Multi-window has a third view — freeform mode. So far it only officially exists in the documentation. It got hacked onto the first Android N preview, but since we haven't seen it. The Android Developer website says:

Manufacturers of larger devices can choose to enable freeform mode, in which the user can freely resize each activity. If the manufacturer enables this feature, the device offers freeform mode in addition to split-screen mode.

Notice they don't specify what a larger device is. So far it seems that this doesn't include tablets like the Pixel C, but it could be enabled on bigger devices with 12-inch screens, or Chromebooks that run Android apps. It's up to the manufacturer to decide if they want to include support.

The short time we had to play with freeform mode during the Nougat Developer Preview showed that it puts apps into floating windows than can be resized, moved around, minimized or maximized. This is just like how the software on your laptop or desktop computer works. The apps will support drag-and-drop data sharing and every app knows when it's been moved to the top layer and we're actively using it. Apps can even open in a "shrunken" view provided the developer chooses to do so. The apps each run in their own process and are independent of each other, though.

If a developer targets their app for Android 7.0 they have a few options for a multi-window view. They can define the size and the layout of the app when it's not using the full screen and make it easier to use after it's shrunk down. Because that's a real issue — some apps just don't look good or aren't very usable if they only use half of an already small display — developers can also decide to not support the feature.

If apps aren't updated, they are forced into a multi-window view by the system itself — sometimes with bad results.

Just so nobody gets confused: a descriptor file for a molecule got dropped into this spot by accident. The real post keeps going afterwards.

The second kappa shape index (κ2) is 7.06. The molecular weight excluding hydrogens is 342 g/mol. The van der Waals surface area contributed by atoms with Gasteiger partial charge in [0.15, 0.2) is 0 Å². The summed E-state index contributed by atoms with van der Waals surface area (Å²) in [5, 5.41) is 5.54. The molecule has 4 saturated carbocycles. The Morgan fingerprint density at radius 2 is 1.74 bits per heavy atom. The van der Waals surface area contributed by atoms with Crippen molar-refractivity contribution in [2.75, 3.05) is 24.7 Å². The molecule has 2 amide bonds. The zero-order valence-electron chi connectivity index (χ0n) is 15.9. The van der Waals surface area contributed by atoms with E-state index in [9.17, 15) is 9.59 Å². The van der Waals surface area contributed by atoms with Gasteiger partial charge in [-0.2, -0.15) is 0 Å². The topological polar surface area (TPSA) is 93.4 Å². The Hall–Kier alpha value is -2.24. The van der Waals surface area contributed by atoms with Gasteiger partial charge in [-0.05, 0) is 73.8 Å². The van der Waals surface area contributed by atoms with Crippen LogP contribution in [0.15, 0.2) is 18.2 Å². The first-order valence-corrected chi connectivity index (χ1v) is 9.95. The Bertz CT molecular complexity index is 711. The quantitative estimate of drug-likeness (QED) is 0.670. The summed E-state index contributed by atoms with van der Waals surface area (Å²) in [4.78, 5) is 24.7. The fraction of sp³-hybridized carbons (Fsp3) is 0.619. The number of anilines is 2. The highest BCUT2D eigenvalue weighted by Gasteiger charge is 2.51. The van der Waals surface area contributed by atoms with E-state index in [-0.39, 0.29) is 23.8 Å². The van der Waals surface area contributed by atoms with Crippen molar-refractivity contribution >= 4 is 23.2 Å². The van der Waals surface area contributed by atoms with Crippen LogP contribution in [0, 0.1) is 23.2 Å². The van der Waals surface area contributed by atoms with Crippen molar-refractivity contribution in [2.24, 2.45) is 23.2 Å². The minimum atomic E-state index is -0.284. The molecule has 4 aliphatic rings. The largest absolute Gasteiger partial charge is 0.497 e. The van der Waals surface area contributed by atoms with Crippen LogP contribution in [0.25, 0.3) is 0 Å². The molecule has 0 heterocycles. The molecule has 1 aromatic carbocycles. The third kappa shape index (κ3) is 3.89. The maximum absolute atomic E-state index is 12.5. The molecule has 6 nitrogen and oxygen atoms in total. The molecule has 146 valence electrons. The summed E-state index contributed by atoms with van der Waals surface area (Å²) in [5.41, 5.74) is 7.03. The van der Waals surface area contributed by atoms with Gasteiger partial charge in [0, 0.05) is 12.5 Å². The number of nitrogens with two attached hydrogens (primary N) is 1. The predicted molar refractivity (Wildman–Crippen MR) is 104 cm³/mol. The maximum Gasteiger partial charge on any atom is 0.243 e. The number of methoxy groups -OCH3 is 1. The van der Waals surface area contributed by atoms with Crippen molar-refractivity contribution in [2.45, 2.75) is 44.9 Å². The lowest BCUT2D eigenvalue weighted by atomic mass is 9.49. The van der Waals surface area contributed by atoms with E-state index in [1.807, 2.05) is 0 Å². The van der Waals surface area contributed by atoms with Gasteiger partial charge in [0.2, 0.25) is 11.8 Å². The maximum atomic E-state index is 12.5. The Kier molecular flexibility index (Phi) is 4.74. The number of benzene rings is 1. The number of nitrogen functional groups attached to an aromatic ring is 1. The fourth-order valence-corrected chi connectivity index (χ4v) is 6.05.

If a developer doesn't update their app, it will be "forcibly resized" by the system after a dialog letting us know it's an older app that doesn't support the feature so things may be broken. If the app was written to only support a fixed size, multi-window mode is closed and that app takes the entire screen.

We already knew from hacking Samsung's Multi-Window feature that most apps just shrink down to one side or the other without much of a fuss if they aren't officially supported, and our time with the Nougat Developer Preview shows the same results. While the code used to do things is a good bit different as an Android native feature, the basic concept remains and apps that use best practices in the code look and work the same, only smaller. But not every app plays nice and we hope developers will soon update those to handle things gracefully even if they don't change anything else.

Finally, if you don't want to use multi-window on your phone, you don't have to. All Android apps will still run full screen until you tell them to change their view.

Jerry Hildenbrand
Senior Editor — Google Ecosystem

Jerry is an amateur woodworker and struggling shade tree mechanic. There's nothing he can't take apart, but many things he can't reassemble. You'll find him writing and speaking his loud opinion on Android Central and occasionally on Twitter.